Working with Student Veterans

The military teaches veterans to treat authority figures with a degree of respect, and this idea applies to faculty and staff in higher education. Still, there is an important distinction between treating somebody with respect and truly respecting them. In order to establish genuine rapport and credibility among student veterans, here are a few ideas we think are key:

First, like any sizable population, there is great diversity among veterans. Not only do they come from diverse backgrounds, but they also have vastly different experiences while in the service. Being cognizant of this diversity helps avoid the pitfall of making assumptions and generalizations about all veterans. Similarly, being a veteran is only part of their identity. Conversations should not solely relate to the military. These are fascinating people with unique hobbies, families, ambitions, career interests, etc. While important, their military experience is only part of what has formed them as a person. At the same time, in many cases students will be eager to talk about their time in the military. When this happens, it is completely fine if you have little to no knowledge about the military. Veterans will not hold that against you as long as you are willing to listen and learn.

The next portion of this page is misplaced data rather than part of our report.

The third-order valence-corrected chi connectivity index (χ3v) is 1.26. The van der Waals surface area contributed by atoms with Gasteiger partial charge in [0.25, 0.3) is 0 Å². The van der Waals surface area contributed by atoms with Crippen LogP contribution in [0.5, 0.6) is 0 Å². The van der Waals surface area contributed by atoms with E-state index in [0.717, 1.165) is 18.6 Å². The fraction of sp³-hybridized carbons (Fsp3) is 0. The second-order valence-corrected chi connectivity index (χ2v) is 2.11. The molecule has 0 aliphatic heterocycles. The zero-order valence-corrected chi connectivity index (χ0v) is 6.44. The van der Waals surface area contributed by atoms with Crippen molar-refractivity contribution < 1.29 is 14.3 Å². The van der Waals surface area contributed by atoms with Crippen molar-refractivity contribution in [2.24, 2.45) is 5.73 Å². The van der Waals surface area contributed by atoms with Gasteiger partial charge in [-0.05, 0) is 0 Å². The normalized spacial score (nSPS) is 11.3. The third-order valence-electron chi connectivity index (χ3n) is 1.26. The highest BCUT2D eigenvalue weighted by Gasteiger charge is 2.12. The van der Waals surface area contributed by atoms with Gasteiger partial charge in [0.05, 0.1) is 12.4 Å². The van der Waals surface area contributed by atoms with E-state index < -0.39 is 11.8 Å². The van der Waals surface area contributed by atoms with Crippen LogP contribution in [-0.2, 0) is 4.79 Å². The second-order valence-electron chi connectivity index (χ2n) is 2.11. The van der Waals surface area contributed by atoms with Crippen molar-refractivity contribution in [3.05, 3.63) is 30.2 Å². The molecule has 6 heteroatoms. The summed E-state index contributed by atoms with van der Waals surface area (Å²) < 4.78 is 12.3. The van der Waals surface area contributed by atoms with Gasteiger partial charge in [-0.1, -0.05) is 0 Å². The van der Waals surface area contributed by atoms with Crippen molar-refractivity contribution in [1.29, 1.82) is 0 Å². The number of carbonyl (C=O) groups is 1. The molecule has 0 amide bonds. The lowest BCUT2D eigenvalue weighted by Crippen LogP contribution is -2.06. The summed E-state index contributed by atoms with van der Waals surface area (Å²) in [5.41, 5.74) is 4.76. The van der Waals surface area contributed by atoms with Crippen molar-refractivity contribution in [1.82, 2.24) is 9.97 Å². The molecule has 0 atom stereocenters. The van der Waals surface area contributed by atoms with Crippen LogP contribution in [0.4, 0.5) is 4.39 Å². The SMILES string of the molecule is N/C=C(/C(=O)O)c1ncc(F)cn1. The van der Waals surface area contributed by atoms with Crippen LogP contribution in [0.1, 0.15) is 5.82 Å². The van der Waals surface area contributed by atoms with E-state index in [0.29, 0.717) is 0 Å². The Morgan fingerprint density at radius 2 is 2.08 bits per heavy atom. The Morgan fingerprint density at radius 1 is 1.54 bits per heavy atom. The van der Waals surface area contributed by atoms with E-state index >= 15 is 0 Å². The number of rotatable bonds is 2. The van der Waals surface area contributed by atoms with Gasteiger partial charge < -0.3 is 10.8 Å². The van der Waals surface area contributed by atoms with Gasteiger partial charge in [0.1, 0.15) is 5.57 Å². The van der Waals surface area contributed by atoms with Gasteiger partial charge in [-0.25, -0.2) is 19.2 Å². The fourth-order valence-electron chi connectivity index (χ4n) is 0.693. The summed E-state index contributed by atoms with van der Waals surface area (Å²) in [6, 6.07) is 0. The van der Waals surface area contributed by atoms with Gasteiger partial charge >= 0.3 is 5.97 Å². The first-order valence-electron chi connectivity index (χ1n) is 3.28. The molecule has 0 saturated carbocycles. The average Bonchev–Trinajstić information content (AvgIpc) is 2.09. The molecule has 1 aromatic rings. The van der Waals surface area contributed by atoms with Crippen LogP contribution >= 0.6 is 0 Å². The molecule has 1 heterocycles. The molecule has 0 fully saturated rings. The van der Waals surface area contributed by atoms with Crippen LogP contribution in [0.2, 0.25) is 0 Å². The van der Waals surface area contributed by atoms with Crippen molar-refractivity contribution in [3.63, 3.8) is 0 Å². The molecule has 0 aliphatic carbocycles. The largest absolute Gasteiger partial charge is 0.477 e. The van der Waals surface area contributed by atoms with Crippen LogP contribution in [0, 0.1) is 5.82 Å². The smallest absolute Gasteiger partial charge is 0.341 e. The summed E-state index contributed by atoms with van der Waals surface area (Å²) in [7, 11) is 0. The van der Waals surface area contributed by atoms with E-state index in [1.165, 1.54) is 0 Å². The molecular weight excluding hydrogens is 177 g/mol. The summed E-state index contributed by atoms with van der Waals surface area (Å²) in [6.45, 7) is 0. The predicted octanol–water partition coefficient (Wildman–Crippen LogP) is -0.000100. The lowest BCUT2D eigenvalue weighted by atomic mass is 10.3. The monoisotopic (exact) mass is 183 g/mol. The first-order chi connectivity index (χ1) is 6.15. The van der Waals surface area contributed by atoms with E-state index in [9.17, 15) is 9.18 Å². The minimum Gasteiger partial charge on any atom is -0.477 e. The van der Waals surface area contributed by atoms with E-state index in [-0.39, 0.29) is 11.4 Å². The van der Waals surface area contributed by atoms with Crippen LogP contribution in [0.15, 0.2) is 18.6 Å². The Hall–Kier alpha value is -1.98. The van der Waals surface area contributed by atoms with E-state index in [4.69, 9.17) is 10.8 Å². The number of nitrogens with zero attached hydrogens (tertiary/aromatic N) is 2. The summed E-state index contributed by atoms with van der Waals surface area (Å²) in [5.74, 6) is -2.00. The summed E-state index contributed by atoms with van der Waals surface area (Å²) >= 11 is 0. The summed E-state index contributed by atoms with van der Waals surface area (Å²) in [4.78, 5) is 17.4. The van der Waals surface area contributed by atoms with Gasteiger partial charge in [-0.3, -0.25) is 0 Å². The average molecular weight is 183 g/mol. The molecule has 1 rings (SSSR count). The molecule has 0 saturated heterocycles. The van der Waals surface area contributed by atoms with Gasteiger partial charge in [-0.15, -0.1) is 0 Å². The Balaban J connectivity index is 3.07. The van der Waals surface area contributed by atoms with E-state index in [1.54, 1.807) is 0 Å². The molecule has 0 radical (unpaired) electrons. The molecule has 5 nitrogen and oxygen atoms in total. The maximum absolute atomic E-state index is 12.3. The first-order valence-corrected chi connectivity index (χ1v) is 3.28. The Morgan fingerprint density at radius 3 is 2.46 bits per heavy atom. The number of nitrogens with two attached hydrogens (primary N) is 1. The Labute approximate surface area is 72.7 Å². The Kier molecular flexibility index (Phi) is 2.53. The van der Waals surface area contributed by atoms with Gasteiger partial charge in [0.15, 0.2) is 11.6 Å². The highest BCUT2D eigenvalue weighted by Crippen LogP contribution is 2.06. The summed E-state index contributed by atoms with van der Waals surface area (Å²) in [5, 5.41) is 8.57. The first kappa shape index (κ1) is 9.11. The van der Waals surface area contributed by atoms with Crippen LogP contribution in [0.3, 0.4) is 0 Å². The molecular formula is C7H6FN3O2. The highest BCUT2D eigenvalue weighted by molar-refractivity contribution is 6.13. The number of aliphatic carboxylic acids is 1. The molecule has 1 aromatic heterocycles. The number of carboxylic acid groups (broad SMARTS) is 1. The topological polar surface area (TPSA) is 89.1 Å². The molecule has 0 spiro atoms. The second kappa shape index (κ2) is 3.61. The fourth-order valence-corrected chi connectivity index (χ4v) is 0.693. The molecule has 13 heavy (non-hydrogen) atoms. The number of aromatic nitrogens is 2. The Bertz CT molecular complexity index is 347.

A second important point to consider is that veterans are often older learners. They are bringing in impressive skills and impactful experiences they gained while serving. Consequently, they need to be treated like adults. They are not making the jump from high school like traditional learners. If you treat them like an adult and show them respect, many of them will respond in kind.

A final concept we want to share is the importance of following through. In other words, if you tell student veterans you will do something, you better do it. They can quickly tell if somebody is both sincere and reliable. Faculty and staff that keep their word can quickly gain favor and build a lasting trust.

What is "Military-Friendly"